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LED illumination affects bioactive compounds in romaine baby leaf lettuce


Correspondence to: Giedrė Samuolienė, Institute of Horticulture, Lithuanian Research Centre for Agriculture and Forestry, Kaunas Str. 30, LT-54333, Babtai, Kaunas, Lithuania. E-mail:



The effect of light quality on phytochemicals in romaine baby leaf lettuce ‘Thumper’ was investigated in (I) a closed environment and (II, III) a greenhouse (16 h, 21/17 °C): (I) basal (638, 455, 660, 735 nm) LEDs supplemented with UV (380 nm), green (510 nm), yellow (595 nm) or orange (622 nm) LEDs (PPFD of ∼175 µmol m−2 s−1); (II) high-pressure sodium (HPS) lamps (90 µmol m−2 s−1) supplemented with blue (455, 470nm) or green (505, 530nm) LEDs (30 µmol m−2 s−1); (III) at 3 days before harvesting, HPS lamps (90 µmol m−2 s−1) supplemented with red (638 nm) LEDs (210 µmol m−2 s−1).


(I) Supplemental UV or orange light enhanced phenolic compounds, supplemental UV or green light enhanced α-carotene, and supplemental green light enhanced anthocyanins. All supplemental LED colours had a negative effect on tocopherol and ascorbic acid levels. (II) HPS lighting supplemented with different LEDs was not efficient, since the increase in some compounds did not compensate the decrease in major tested phytochemicals. (III) Short-term irradiation with supplemental 638 nm LEDs before harvesting in the greenhouse did not have a significant effect on phytochemical contents, apart from enhancing tocopherols.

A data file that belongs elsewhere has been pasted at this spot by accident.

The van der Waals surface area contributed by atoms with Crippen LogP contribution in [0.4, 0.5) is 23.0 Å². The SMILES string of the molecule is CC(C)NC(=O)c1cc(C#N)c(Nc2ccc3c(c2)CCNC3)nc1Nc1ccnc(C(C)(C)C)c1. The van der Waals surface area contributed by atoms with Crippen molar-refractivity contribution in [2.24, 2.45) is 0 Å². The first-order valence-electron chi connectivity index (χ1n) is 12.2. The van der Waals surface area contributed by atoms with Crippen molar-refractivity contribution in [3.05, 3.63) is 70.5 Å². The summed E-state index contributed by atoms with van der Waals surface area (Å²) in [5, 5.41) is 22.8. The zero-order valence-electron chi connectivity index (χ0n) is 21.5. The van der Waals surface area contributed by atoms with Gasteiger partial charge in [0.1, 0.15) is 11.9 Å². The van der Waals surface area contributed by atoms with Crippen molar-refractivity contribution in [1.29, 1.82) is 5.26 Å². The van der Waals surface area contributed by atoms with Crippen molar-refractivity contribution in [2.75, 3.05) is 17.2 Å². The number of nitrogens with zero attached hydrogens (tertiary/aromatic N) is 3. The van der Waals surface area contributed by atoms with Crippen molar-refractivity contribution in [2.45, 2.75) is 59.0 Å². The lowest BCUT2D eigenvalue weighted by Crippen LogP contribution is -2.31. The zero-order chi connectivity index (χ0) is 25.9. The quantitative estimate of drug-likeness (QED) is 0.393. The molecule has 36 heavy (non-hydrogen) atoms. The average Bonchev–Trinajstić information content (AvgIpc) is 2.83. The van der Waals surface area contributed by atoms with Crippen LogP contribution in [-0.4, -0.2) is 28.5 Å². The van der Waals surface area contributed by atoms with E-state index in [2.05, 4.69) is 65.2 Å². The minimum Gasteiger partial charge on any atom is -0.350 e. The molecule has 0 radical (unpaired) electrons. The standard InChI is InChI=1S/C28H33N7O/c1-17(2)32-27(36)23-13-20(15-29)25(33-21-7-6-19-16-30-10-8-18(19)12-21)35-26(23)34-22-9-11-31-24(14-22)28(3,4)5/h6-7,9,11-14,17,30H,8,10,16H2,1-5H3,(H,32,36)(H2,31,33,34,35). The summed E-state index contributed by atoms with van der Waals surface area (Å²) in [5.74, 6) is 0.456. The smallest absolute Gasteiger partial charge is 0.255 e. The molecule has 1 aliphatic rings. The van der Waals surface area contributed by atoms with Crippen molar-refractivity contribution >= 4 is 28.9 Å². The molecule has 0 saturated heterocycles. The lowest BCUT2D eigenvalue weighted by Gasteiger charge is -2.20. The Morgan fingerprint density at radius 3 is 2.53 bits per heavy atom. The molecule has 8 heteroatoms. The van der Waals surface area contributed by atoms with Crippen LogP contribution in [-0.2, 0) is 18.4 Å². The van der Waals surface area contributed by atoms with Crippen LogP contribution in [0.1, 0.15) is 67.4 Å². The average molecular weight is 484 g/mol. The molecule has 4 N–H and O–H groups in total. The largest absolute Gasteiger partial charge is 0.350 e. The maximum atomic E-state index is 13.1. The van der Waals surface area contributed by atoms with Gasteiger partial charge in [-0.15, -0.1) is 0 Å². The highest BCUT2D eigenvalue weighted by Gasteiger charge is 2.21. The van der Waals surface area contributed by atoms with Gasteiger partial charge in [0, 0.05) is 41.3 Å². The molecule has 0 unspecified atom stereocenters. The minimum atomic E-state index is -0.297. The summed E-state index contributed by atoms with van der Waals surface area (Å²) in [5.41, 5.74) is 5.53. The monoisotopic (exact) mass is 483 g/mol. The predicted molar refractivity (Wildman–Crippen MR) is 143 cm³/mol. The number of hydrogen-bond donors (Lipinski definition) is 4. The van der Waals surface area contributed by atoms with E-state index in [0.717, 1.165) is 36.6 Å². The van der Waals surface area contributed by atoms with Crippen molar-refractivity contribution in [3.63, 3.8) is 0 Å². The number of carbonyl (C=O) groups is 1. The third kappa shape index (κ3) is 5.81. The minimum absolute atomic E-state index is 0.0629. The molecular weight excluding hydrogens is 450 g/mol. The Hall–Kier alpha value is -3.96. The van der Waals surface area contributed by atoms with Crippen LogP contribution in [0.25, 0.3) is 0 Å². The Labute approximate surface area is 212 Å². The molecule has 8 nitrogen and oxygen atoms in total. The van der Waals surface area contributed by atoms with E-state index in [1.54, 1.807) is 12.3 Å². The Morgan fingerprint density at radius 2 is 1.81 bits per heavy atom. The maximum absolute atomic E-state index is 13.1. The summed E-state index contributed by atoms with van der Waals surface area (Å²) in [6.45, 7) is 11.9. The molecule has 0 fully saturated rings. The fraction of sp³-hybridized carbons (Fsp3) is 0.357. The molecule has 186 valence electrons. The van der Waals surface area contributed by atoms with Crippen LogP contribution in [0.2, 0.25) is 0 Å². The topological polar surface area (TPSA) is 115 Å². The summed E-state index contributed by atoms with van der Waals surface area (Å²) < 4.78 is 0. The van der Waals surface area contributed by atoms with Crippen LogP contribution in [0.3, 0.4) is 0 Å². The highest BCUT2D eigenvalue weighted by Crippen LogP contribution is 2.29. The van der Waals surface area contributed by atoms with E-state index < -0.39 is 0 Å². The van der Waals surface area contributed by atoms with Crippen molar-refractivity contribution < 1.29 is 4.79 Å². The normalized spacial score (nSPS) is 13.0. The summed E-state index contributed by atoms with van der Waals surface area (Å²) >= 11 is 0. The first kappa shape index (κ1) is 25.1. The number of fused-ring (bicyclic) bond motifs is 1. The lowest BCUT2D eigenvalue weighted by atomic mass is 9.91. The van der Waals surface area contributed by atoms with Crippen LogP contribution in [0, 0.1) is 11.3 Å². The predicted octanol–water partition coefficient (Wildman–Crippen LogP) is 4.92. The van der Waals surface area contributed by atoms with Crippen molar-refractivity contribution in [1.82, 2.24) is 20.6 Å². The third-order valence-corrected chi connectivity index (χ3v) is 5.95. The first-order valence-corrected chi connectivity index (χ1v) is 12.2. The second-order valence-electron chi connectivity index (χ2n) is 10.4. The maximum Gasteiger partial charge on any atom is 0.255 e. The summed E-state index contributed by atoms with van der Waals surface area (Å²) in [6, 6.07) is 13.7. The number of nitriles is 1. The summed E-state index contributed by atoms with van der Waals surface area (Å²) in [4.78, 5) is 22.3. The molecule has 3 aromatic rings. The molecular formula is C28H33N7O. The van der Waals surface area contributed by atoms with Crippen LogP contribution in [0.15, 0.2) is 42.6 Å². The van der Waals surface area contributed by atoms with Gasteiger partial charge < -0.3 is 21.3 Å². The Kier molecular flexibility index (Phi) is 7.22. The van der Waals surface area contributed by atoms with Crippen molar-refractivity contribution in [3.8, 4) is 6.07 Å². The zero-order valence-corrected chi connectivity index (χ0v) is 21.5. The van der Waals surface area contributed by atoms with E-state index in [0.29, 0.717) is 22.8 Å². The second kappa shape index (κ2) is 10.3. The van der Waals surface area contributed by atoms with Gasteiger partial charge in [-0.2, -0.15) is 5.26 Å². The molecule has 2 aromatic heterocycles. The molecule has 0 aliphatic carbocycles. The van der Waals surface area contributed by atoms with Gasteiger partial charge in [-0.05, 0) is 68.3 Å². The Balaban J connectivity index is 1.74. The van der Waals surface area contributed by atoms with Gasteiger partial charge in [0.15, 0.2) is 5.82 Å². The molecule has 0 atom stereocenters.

Wavelength control using LED technology affects the production of secondary metabolites, as the metabolism of many nutrients is light-dependent. The narrow-bandwidth supplemental light effects were diminished by broader-spectrum HPS light or natural daylight in the greenhouse. © 2013 Society of Chemical Industry